The train trip will take you around the banks of the River Kwai Noi through Wampo cutting to Kanchanaburi. You can opt to get off the train at a pre designated point to be picked up by the tour van or do the whole journey back into Kanchanaburi city including crossing the infamous Bridge on the River Kwai then onto the War Cemetery and the adjacent Thai Burma Railway Research Centre after arriving back in town.

The steamy jungles along the remaining railway length are long gone and over the years have been replaced by sugar cane fields and tapioca crops. It has been reported that farmers when turning over the fields have occasionally uncovered mass graves of Asian force labourers buried along the length of the railway.

A public hearing was held recently in the western border province to hear the views of local residents, majority backing a proposal by a national committee on the protection of cultural world heritage sites to have the railway line recognised as a Unesco World Heritage Site.

After a well deserved overnight stop in Nam Tok we cycled onto Thong Pha Phum today passing by the Australian War Memorial Museum at Hellfire Pass which is currently under renovations and soon to be unveiled in October during the official 75th Anniversary of the end of the Thai - Burma railway construction line 1943.

The mist was rising up from Hellfire Pass when riding by early hours. A slight down pour of rain cooled our hot bodies but did not dampen our spirits whilst ascending a steep hill to the old Malay Hamlet that housed Asian force labour above Hellfire Pass during the construction.

The sun suddenly broke out allowing beams of light to shine from above almost like rays of hope carrying a message that we were on sacred ground leaving us to only visualise the hundreds of POWs and Asian labourers who died just below where we were passing by.

Truck Sams and Co Riders on the long ride home along the Thai-Burma Railway

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The Long Ride Home Singapore to Myanmar preparation ride



Just reached Kanchanaburi after leaving Hua Hin a couple of days ago with my co rider Merle Oates from Narrogin Western Australia, Khun Ning guide and Khun Bird the mechanic. We’re now resting up before changing the training mode, that being an introduction to some steep climbs in the Khao Laem National Park area.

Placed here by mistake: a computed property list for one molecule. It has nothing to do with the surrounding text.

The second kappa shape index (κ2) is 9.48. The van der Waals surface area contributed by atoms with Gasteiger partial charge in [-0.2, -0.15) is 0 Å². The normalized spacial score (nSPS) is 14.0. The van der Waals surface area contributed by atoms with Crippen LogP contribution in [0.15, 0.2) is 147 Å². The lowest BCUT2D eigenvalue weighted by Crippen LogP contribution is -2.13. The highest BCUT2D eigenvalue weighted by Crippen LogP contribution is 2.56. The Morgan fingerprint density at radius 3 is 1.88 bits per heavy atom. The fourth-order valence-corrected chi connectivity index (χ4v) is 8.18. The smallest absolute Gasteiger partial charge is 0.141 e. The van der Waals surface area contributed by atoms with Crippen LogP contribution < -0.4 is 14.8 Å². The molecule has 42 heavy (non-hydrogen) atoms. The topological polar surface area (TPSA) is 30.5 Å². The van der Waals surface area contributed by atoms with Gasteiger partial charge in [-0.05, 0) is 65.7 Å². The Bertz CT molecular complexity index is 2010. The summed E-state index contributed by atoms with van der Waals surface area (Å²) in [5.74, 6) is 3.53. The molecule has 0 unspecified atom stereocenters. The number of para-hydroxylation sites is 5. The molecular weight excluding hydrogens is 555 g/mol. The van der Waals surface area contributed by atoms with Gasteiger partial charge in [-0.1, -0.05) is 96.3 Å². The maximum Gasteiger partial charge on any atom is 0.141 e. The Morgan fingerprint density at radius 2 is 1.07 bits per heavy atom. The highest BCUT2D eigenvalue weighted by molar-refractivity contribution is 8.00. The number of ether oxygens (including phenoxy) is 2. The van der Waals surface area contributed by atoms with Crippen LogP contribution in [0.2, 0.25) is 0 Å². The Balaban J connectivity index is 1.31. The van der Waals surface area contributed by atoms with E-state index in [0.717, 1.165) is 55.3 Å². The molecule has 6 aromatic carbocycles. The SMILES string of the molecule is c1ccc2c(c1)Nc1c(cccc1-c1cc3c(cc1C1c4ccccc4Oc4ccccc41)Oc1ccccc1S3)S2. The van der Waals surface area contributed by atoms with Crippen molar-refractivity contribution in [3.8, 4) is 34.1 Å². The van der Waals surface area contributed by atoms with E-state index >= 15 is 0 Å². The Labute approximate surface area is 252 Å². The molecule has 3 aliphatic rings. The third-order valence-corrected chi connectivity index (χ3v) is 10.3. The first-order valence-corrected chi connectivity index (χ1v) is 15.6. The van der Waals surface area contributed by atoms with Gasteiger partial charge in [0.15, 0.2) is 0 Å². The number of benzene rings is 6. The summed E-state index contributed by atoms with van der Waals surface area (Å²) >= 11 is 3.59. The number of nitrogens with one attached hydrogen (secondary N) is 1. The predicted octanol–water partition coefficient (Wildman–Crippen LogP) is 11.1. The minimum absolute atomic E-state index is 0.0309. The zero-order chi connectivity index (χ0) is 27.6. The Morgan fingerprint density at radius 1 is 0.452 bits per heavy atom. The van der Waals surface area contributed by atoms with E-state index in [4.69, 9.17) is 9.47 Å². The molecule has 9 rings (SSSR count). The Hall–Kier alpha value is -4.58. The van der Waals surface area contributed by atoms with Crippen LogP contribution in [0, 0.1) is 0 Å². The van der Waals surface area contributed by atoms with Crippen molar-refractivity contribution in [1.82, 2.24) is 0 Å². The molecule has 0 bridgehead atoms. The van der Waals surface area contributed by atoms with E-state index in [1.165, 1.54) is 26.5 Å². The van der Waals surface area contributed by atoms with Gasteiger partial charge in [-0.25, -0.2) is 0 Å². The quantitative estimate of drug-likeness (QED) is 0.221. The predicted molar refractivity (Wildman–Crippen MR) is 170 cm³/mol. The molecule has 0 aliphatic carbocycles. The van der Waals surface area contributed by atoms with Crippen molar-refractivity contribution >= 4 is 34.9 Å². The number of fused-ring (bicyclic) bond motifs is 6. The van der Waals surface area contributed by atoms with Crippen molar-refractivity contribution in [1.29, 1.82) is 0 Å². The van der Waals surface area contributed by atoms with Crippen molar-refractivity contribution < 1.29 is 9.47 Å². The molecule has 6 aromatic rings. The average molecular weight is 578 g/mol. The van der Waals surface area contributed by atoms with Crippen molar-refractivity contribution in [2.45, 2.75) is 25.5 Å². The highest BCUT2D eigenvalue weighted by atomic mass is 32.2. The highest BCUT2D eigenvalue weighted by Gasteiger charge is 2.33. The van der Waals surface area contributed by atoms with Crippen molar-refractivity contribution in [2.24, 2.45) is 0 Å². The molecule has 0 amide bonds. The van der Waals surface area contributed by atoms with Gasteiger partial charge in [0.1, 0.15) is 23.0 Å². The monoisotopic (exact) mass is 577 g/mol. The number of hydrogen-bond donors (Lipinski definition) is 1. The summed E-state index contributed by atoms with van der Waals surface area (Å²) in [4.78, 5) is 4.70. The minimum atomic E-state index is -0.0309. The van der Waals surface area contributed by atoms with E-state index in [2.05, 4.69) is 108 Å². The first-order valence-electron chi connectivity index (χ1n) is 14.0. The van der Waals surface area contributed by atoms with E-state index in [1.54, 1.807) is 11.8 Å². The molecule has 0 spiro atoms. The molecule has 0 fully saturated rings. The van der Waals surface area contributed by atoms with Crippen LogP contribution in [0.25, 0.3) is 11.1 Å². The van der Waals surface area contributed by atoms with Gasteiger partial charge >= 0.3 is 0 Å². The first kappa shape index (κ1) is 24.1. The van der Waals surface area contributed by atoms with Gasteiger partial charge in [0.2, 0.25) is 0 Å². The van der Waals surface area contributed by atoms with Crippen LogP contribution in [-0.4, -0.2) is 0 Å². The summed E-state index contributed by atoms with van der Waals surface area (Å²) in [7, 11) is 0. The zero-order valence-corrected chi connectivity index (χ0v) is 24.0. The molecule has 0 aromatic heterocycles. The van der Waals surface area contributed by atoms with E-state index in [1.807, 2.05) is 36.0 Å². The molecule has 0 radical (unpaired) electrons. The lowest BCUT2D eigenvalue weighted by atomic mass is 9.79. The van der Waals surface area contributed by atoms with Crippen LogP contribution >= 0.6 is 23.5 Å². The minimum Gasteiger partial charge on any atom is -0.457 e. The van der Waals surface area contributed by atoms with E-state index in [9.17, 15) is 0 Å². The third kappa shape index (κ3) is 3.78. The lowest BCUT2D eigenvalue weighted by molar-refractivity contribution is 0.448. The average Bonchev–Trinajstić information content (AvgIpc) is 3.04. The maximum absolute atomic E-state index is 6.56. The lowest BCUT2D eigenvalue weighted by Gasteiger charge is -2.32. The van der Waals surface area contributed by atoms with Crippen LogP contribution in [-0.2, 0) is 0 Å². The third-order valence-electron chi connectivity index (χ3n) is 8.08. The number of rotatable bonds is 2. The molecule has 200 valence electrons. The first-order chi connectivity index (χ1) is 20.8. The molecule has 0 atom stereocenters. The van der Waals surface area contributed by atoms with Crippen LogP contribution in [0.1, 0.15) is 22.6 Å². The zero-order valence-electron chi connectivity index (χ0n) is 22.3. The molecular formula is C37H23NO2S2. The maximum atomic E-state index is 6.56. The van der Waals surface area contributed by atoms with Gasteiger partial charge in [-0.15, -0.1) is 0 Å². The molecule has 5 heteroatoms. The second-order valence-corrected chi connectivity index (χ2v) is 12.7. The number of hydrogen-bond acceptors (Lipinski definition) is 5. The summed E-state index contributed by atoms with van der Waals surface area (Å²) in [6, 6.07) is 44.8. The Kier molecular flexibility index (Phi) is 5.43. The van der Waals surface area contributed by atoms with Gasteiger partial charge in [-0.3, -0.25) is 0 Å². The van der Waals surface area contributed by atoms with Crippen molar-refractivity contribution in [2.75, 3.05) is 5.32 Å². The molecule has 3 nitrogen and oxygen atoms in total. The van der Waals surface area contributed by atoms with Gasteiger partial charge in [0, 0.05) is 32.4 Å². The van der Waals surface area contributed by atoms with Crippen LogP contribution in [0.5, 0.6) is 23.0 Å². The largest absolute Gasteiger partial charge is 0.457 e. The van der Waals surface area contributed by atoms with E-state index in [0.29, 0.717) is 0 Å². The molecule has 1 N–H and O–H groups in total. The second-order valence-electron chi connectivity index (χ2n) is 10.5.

The laden saddle bags haven’t altered much to my formula of time over space over ground in other words getting to our destinations before the tropical sun is at it’s peak.

I’m still fascinated by the locals, mainly women out in the fields in the extreme heat working and hacking away with their tools preparing the earth for new sugar cane crops. All I can say the women in this part of the world are bloody tough.

The tarmac below passes under me endlessly as I clock up the required training kilometers each day, but at the same time I try not to avoid lifting my head to view out to beautiful Thailand - the distant mountains, rice fields, corn crops beautiful temples and the people themselves going about their way as they’ve been doing for hundreds of years.

I’m away from the tourist haunts which to me isn’t real Thailand, but at the same time I’m very understanding that tourists find the bigger cities like Bangkok, Pataya and Phuket to their liking.

Like in most parts of the world, country folk are more hospitable, easy going, polite, non aggressive, not so money driven and take the time to smile even though they’re doing it tough. At the moment I’m in that zone, certainly whilst riding off the beaten track for another 10 days at least.

Kanchanaburi today is another city becoming bigger and tourist driven due to a more recent border post opening up close by linking Thailand to Myanmar. Regardless, I’m here for a rest day and taking advantage of easing those tight muscles before moving on tomorrow along the adjacent road of the infamous Thai Burma railway to Khao Laem National Park to test the body on some big mountains as mentioned.

Wikipedia: Khao Laem National Park is a park of about 1,500 square kilometers in western Thailand, located in the northern area of the Tenasserim Hills, Kanchanaburi Province. It is a part of the Western Forest Complex, a system of protected wilderness in the Dawna-Tenasserim Hills area of western Thailand.

The park surrounds the Khao Laem Reservoir in Kanchanaburi province about 340 km northwest of Bangkok. It is cut through by Road 323. The vegetation consists of mixed deciduous, hill evergreen and dry evergreen forest. It is adjacent to the Thungyai Naresuan Wildlife Sanctuary, which is situated to the northeast of Khao Laem National Park. Large animals of the area include tigers, elephants, gaurs, sambar deer, barking deer and wild boars.

Truck Sams and riding crew on The Long Ride Home training in Thailand

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TLRH Training Day



Now well into the preparations for the Singapore to the Myanmar/Thai border with continuous training over the next 3 months until the start in September.

I’m getting a last training ride here in the Hua Hin area before throwing the saddle bags on the bike to ride North for 2 weeks soon.

This morning I headed towards the Hua Hin hinterland amongst the pineapple fields. Plenty of trucks laden with the juicy sweet product passed by knowing that too much speed on the sharp bends would result in their top heavy load heading for the roadside and not the Hua Hin markets close by.

A quick stop over at the Temple of the famous monk Luang Phor Thuad before heading back along pineapple alley.